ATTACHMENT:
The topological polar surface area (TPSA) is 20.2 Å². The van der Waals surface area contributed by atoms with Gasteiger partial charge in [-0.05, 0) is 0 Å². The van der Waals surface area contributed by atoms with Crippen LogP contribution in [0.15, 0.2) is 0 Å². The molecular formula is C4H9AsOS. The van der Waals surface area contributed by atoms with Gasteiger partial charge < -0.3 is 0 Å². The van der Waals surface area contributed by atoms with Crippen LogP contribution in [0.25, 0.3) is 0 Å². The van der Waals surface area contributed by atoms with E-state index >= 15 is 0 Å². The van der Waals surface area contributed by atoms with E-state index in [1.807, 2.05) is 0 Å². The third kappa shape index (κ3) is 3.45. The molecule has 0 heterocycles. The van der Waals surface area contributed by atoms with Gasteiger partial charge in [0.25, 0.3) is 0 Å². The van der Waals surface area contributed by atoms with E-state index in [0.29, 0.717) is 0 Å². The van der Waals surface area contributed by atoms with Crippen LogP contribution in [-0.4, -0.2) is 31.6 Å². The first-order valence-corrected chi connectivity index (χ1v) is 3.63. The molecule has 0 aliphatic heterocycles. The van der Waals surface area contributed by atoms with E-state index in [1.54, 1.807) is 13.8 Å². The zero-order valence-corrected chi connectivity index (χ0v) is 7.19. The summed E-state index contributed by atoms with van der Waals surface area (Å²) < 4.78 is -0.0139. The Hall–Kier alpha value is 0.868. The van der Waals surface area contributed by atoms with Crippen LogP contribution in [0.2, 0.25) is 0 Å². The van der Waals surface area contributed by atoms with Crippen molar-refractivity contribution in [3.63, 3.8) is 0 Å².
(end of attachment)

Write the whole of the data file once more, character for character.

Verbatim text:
The topological polar surface area (TPSA) is 20.2 Å². The van der Waals surface area contributed by atoms with Gasteiger partial charge in [-0.05, 0) is 0 Å². The van der Waals surface area contributed by atoms with Crippen LogP contribution in [0.15, 0.2) is 0 Å². The molecular formula is C4H9AsOS. The van der Waals surface area contributed by atoms with Gasteiger partial charge < -0.3 is 0 Å². The van der Waals surface area contributed by atoms with Crippen LogP contribution in [0.25, 0.3) is 0 Å². The van der Waals surface area contributed by atoms with E-state index >= 15 is 0 Å². The van der Waals surface area contributed by atoms with E-state index in [1.807, 2.05) is 0 Å². The third kappa shape index (κ3) is 3.45. The molecule has 0 heterocycles. The van der Waals surface area contributed by atoms with Gasteiger partial charge in [0.25, 0.3) is 0 Å². The van der Waals surface area contributed by atoms with E-state index in [0.29, 0.717) is 0 Å². The van der Waals surface area contributed by atoms with Crippen LogP contribution in [-0.4, -0.2) is 31.6 Å². The first-order valence-corrected chi connectivity index (χ1v) is 3.63. The molecule has 0 aliphatic heterocycles. The van der Waals surface area contributed by atoms with E-state index in [1.54, 1.807) is 13.8 Å². The zero-order valence-corrected chi connectivity index (χ0v) is 7.19. The summed E-state index contributed by atoms with van der Waals surface area (Å²) < 4.78 is -0.0139. The Hall–Kier alpha value is 0.868. The van der Waals surface area contributed by atoms with Crippen LogP contribution in [0.2, 0.25) is 0 Å². The van der Waals surface area contributed by atoms with Crippen molar-refractivity contribution in [3.63, 3.8) is 0 Å².